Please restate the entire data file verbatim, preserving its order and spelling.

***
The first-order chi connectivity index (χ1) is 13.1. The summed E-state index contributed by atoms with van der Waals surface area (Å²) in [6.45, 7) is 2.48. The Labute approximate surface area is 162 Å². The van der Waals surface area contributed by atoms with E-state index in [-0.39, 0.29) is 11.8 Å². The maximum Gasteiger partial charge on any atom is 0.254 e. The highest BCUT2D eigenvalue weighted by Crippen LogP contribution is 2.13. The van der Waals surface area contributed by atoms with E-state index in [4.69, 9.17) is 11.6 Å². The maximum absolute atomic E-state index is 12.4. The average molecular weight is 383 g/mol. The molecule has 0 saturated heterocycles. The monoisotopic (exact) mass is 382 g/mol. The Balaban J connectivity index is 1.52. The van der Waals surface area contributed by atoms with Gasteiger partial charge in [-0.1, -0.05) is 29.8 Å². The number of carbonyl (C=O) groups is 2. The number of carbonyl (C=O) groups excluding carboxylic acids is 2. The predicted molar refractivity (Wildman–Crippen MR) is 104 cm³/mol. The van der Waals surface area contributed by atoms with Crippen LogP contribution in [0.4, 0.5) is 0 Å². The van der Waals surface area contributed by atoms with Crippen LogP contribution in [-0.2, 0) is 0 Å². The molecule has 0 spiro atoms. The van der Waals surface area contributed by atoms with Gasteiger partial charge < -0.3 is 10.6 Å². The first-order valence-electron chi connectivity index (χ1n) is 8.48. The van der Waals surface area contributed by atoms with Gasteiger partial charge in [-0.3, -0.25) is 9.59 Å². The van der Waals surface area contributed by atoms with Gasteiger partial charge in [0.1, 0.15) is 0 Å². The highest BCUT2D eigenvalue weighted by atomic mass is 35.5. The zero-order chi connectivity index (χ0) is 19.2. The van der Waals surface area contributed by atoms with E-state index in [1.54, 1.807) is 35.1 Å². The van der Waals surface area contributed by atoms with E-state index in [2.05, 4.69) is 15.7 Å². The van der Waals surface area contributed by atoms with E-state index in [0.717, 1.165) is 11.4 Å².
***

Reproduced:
The first-order chi connectivity index (χ1) is 13.1. The summed E-state index contributed by atoms with van der Waals surface area (Å²) in [6.45, 7) is 2.48. The Labute approximate surface area is 162 Å². The van der Waals surface area contributed by atoms with E-state index in [-0.39, 0.29) is 11.8 Å². The maximum Gasteiger partial charge on any atom is 0.254 e. The highest BCUT2D eigenvalue weighted by Crippen LogP contribution is 2.13. The van der Waals surface area contributed by atoms with E-state index in [4.69, 9.17) is 11.6 Å². The maximum absolute atomic E-state index is 12.4. The average molecular weight is 383 g/mol. The molecule has 0 saturated heterocycles. The monoisotopic (exact) mass is 382 g/mol. The Balaban J connectivity index is 1.52. The van der Waals surface area contributed by atoms with Gasteiger partial charge in [-0.1, -0.05) is 29.8 Å². The number of carbonyl (C=O) groups is 2. The number of carbonyl (C=O) groups excluding carboxylic acids is 2. The predicted molar refractivity (Wildman–Crippen MR) is 104 cm³/mol. The van der Waals surface area contributed by atoms with Crippen LogP contribution in [0.4, 0.5) is 0 Å². The van der Waals surface area contributed by atoms with Crippen LogP contribution in [-0.2, 0) is 0 Å². The molecule has 0 spiro atoms. The van der Waals surface area contributed by atoms with Gasteiger partial charge < -0.3 is 10.6 Å². The first-order valence-electron chi connectivity index (χ1n) is 8.48. The van der Waals surface area contributed by atoms with Gasteiger partial charge in [-0.3, -0.25) is 9.59 Å². The van der Waals surface area contributed by atoms with Gasteiger partial charge in [0.1, 0.15) is 0 Å². The highest BCUT2D eigenvalue weighted by atomic mass is 35.5. The zero-order chi connectivity index (χ0) is 19.2. The van der Waals surface area contributed by atoms with E-state index in [1.54, 1.807) is 35.1 Å². The van der Waals surface area contributed by atoms with E-state index in [2.05, 4.69) is 15.7 Å². The van der Waals surface area contributed by atoms with E-state index in [0.717, 1.165) is 11.4 Å².